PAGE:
Gibbons eccentric characters are clever foils for Flora’s organizing skills  – Aunt Ada Doom, who saw “something nasty in the woodshed” that drove her to barracading herself in her bedroom for twenty years; her son, Amos Starkadder, an aspiring fire and brimstone evangelist (“there’ll be no butter in hell”); her grandson, Seth, “who looked exactly what he was, the locally sexually successful bounder,” whose favorite person is himself; Mr. Mybug, the author who is exposing the Bronte sisters for stealing novels from their brother; Elfine, the granddaughter who is a free spirit in need of a makeover; Adam, the old hired hand who likes cows better than people.  As Flora manages to adjust each life to her spirited view of how they should be – “{she} liked everything to be tidy and pleasant and comfortable about her” – the conversations are hilarious.

Flora, the model of propriety, always maintains her outward composure while her silent quips betray her true feelings:

“The {wedding} decorations…were really charming…only white flowers were suitable to Elfine’s extreme youth and undoubted purity…Flora repressed the unworthy reflection that it reminded her of a White Sale…”

Gibbons uses the sparse plot to not so gently mock the country bumpkin and the city sophisticate.  Flora has her way in the end, and the Starkadders are all reformed into a civilized life,  with  their  “mode of living {molded} to suit {Flora’s} taste.”

I found this book through one of my book clubs, and I am so looking forward to discussing the innuendos while laughing at the characters’ foibles – maybe some we all have in common.

I’ve Got Your Number by Sophie Kinsella

Sophie Kinsella has cloned her loveable, scatter-brained Shopaholic heroine in I’ve Got Your Number. If you’ve smiled with Becky Bloomwood through the Shopaholic series, Poppy Wyatt will not only raise your spirits, but may also have you laughing out loud.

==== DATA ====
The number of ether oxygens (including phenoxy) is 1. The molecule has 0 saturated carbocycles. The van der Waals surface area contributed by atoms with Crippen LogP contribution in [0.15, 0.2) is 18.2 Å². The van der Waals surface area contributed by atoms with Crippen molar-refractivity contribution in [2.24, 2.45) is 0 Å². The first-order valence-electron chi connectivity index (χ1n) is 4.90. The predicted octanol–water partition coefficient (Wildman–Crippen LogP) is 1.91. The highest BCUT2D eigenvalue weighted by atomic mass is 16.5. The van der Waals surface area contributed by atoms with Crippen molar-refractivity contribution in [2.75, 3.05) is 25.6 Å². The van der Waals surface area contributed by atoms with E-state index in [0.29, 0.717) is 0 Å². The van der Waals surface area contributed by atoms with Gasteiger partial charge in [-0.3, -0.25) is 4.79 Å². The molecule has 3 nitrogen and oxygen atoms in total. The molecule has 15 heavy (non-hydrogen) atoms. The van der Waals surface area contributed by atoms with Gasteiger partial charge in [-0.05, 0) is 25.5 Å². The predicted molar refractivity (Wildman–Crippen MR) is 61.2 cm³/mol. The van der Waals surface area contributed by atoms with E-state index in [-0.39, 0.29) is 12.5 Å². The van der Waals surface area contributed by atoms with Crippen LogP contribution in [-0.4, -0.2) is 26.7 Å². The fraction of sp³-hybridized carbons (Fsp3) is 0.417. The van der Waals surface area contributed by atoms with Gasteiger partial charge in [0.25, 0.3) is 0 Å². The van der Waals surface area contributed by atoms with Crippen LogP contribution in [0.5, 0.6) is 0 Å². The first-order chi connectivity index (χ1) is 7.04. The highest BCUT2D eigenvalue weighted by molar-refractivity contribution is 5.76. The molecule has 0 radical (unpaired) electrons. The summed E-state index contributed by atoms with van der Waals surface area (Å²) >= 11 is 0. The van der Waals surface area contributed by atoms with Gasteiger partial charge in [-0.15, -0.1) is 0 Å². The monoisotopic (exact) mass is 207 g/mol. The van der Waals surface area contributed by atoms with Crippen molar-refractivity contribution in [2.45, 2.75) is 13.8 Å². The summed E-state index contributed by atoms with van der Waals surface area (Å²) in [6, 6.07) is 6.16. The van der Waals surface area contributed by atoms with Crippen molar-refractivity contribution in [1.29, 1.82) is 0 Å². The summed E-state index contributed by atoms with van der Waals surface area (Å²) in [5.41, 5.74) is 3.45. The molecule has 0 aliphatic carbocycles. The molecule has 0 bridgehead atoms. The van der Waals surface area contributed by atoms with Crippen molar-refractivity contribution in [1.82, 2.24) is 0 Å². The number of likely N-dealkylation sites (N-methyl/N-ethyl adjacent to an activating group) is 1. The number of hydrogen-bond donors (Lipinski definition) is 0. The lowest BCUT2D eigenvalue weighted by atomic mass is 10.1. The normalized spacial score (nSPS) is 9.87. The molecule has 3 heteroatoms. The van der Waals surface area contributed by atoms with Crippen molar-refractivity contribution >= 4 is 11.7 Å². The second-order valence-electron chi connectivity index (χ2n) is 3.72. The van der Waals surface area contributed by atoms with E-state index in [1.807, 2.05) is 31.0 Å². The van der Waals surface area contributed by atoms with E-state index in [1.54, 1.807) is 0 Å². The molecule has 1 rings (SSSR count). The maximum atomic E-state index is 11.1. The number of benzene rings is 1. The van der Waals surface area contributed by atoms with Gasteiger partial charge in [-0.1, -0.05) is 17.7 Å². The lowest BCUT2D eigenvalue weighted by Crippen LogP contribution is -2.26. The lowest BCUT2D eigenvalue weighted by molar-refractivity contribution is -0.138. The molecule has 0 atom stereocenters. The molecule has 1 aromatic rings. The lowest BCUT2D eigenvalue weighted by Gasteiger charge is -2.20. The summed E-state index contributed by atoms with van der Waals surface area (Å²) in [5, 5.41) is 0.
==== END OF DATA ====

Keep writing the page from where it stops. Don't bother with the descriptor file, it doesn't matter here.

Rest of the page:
Within minutes, Poppy loses her heirloom emerald engagement ring and has her cell phone stolen. The wild ride begins when she commandeers a discarded cell phone and starts a texting relationship with Sam Roxton, a handsome but socially inept businessman. It’s his assistant who quit and threw the cell phone in the trash. Since Poppy needs the phone to communicate with anyone who might find the ring – and others, including the wedding planner – she convinces Sam to let her keep the phone for a while, and promises to forward his emails.

The nonsensical situation is ripe for humor, especially when Poppy starts answering Sam’s mail. The romantic comedy includes a little suspense when someone hacks into the company computer to change a message, but Poppy saves the day.

Kinsella adds over 100 footnotes – Poppy’s nod to her stuffy academic future in-laws. They lost some of their witty sparkle when placed at the end of the chapter on my Kindle (hopefully the actual book places them at the bottom of the page). By then I’d forgotten the reference.

Kinsella has once again morphed Bridget Jones and I Love Lucy into a funny and satisfying distraction, and proves that… “You can be highly intelligent, and also ditzy and klutzy.” The book is a fast satisfying distraction and a good British tonic, if you are out of sorts. If Kinsella is starting a new series with Poppy, I can’t wait for the next one.